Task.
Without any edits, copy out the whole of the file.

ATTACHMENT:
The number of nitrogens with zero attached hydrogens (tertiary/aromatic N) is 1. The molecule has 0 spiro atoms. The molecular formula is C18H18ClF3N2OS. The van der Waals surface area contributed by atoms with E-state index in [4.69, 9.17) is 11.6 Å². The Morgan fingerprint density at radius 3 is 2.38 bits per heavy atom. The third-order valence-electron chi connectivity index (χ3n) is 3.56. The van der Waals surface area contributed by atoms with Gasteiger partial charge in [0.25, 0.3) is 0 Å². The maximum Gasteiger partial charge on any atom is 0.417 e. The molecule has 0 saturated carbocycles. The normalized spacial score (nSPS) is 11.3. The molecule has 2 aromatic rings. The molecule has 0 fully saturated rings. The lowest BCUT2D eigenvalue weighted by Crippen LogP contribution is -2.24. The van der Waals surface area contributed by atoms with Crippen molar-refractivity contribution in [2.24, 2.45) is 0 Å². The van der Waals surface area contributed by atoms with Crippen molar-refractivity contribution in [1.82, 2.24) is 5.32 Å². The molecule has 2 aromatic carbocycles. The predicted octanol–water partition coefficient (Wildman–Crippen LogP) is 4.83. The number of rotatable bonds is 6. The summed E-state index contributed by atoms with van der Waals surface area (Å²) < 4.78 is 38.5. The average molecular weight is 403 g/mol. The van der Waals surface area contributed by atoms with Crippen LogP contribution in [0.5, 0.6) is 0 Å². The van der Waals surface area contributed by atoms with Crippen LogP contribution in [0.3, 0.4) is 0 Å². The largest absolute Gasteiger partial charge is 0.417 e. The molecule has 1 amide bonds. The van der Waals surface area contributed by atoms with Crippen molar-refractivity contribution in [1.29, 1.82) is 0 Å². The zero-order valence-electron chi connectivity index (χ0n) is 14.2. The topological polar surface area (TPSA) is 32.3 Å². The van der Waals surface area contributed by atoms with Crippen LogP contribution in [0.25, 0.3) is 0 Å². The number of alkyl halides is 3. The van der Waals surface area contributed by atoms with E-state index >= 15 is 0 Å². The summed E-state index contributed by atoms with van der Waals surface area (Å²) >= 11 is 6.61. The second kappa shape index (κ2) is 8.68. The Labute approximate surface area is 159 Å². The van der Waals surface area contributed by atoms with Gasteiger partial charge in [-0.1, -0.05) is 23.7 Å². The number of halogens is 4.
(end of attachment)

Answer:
The number of nitrogens with zero attached hydrogens (tertiary/aromatic N) is 1. The molecule has 0 spiro atoms. The molecular formula is C18H18ClF3N2OS. The van der Waals surface area contributed by atoms with E-state index in [4.69, 9.17) is 11.6 Å². The Morgan fingerprint density at radius 3 is 2.38 bits per heavy atom. The third-order valence-electron chi connectivity index (χ3n) is 3.56. The van der Waals surface area contributed by atoms with Gasteiger partial charge in [0.25, 0.3) is 0 Å². The maximum Gasteiger partial charge on any atom is 0.417 e. The molecule has 0 saturated carbocycles. The normalized spacial score (nSPS) is 11.3. The molecule has 2 aromatic rings. The molecule has 0 fully saturated rings. The lowest BCUT2D eigenvalue weighted by Crippen LogP contribution is -2.24. The van der Waals surface area contributed by atoms with Crippen molar-refractivity contribution in [2.24, 2.45) is 0 Å². The van der Waals surface area contributed by atoms with Crippen molar-refractivity contribution in [1.82, 2.24) is 5.32 Å². The molecule has 2 aromatic carbocycles. The predicted octanol–water partition coefficient (Wildman–Crippen LogP) is 4.83. The number of rotatable bonds is 6. The summed E-state index contributed by atoms with van der Waals surface area (Å²) < 4.78 is 38.5. The average molecular weight is 403 g/mol. The van der Waals surface area contributed by atoms with Crippen LogP contribution in [0.5, 0.6) is 0 Å². The van der Waals surface area contributed by atoms with Crippen LogP contribution in [0.3, 0.4) is 0 Å². The largest absolute Gasteiger partial charge is 0.417 e. The molecule has 1 amide bonds. The van der Waals surface area contributed by atoms with Crippen molar-refractivity contribution in [1.29, 1.82) is 0 Å². The zero-order valence-electron chi connectivity index (χ0n) is 14.2. The topological polar surface area (TPSA) is 32.3 Å². The van der Waals surface area contributed by atoms with Crippen LogP contribution in [0.25, 0.3) is 0 Å². The number of alkyl halides is 3. The van der Waals surface area contributed by atoms with E-state index >= 15 is 0 Å². The summed E-state index contributed by atoms with van der Waals surface area (Å²) >= 11 is 6.61. The second kappa shape index (κ2) is 8.68. The Labute approximate surface area is 159 Å². The van der Waals surface area contributed by atoms with Gasteiger partial charge in [-0.1, -0.05) is 23.7 Å². The number of halogens is 4.